I work at the intersection
of data science, technology and human-centred design.
Former astrophysicist &
e-Research/data consultant.

Earlier this week I had the privilege of seeing Sara Wachter–Boettcher talk about how tech industry biases get baked into the digital products we use today. Not surprisingly many outcomes are far from good. In some cases the result has been the stuff of ethical nightmares; Chatbots that harass women; signup forms that fail anyone who's not straight; apps that make you look black or asian – racial ignorance at it's finest. It's astonishing to to think that (a) these were considered good ideas in the first place, and (b) that they made it through the development lifecycle without anyone noticing how incredible broken they were – in both the ideological and technical sense.

She tells the story of her long-time developer friend Eric Meyer , who co-wrote Design for Real Life. One Christmas Eve 2014, Eric was checking out his Facebook account and found a collage lovely smiley photo of his  daughter Rebecca, as part of a celebratory Year in Review. The photo was the most popular post of his year, which is why it made it into the collage, with the caption "hey Eric! this is what your year looked like!". While this may seem like a happy memory, it was in fact the worst year of his life. His daughter had died of an aggresssive brain tumor on her 6th birthday.

This really struck a chord with me. Unfortunately I've had a similar experience with my Apple Photos iPad app. For the most part I love what Apple have done with Memories, but sometime in August last year, I was welcomed to a cheerful Best of June gallery, that contained dozens of photos of my best friend. Little did Apple Photos know that she had lost her battle to breast cancer that month, so while it was lovely to see her smiley face again, I really wasn't in the mood to be reminded that she was, in fact dead. An unfortunate mistake, but one that seems to reoccur time and time again, on apps and social media platforms such Facebook, Instagram, and Medium. Each time the company in question apologises for the "mistake" and sets out to fix that one seemingly isolated issue.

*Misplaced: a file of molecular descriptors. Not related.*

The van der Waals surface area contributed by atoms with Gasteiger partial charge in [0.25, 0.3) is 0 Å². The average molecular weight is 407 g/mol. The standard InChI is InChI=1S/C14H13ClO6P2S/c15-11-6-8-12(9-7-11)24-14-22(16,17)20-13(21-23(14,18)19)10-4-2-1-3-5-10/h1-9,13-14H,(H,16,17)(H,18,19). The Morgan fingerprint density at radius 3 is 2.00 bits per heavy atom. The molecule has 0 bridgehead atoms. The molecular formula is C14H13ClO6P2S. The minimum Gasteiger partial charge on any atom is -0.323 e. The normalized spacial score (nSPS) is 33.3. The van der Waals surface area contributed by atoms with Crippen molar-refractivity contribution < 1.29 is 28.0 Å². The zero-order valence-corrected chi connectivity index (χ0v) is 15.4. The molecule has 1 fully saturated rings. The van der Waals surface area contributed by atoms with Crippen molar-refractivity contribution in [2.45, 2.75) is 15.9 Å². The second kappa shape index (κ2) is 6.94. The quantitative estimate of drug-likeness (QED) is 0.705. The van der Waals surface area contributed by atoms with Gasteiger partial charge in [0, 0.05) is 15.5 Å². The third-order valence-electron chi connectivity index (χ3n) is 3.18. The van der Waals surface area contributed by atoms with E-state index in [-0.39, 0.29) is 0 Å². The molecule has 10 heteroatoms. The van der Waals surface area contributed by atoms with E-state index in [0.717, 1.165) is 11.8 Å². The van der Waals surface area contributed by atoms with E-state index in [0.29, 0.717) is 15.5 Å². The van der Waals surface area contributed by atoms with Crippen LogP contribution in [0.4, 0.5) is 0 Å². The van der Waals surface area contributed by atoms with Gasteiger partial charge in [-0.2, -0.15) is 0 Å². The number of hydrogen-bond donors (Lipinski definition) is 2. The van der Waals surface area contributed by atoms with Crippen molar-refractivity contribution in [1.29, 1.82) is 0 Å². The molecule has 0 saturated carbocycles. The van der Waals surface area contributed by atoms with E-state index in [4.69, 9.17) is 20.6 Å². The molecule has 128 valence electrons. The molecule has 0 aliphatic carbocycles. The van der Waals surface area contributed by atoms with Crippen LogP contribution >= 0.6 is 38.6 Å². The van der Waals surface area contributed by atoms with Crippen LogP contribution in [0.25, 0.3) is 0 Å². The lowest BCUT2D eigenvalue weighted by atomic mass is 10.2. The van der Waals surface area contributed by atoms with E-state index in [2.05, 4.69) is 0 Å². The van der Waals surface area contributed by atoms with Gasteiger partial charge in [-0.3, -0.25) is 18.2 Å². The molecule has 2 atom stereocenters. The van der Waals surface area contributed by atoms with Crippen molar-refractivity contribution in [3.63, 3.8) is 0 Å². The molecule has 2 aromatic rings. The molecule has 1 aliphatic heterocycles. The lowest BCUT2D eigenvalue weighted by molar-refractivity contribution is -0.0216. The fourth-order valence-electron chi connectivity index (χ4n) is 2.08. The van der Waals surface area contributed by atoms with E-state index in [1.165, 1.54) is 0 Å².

One of the many things I love about Sara is that she is not afraid to call out bullshit when she sees it. I suspect she would be an awesome person to work alongside. Check out the talk she gave at Google late last year;

"You don't get to decide what circumstances somebody is going to be in when they use your technology"

— Sara Wachter-Boettcher

"This is what happens when you assume the technical [problem] is neutral".

— Sara Wachter-Boettcher

"Design makes the biases look like facts"

— Sara Wachter-Boettcher


About Sara

Sara Wachter-Boettcher  (@sara_ann_marie) is the principal of Rare Union, a digital product and content strategy consultancy based in Philadelphia. Her most recent book, Technically Wrong: Sexist Apps, Biased Algorithms, and Other Threats of Toxic Tech (W.W. Norton, 2017), was named one of the best tech books of the year by Wired, and one of the top business books of the year by Fast Company.

She is also the co-author, with Eric Meyer (@meyerweb), of Design for Real Life (A Book Apart, 2016), a book about creating products and interfaces that are more inclusive and compassionate, and the author of Content Everywhere (Rosenfeld Media, 2012), a book about creating flexible, mobile-ready content. Sara speaks about design, tech, and digital publishing at conferences around the world, and consults with startups, Fortune 100 companies, and academic institutions. Her work has been featured in The Washington Post, Slate, The Guardian, Salon, Quartz, and more. Find her on Twitter @sara_ann_marie or at sarawb.com

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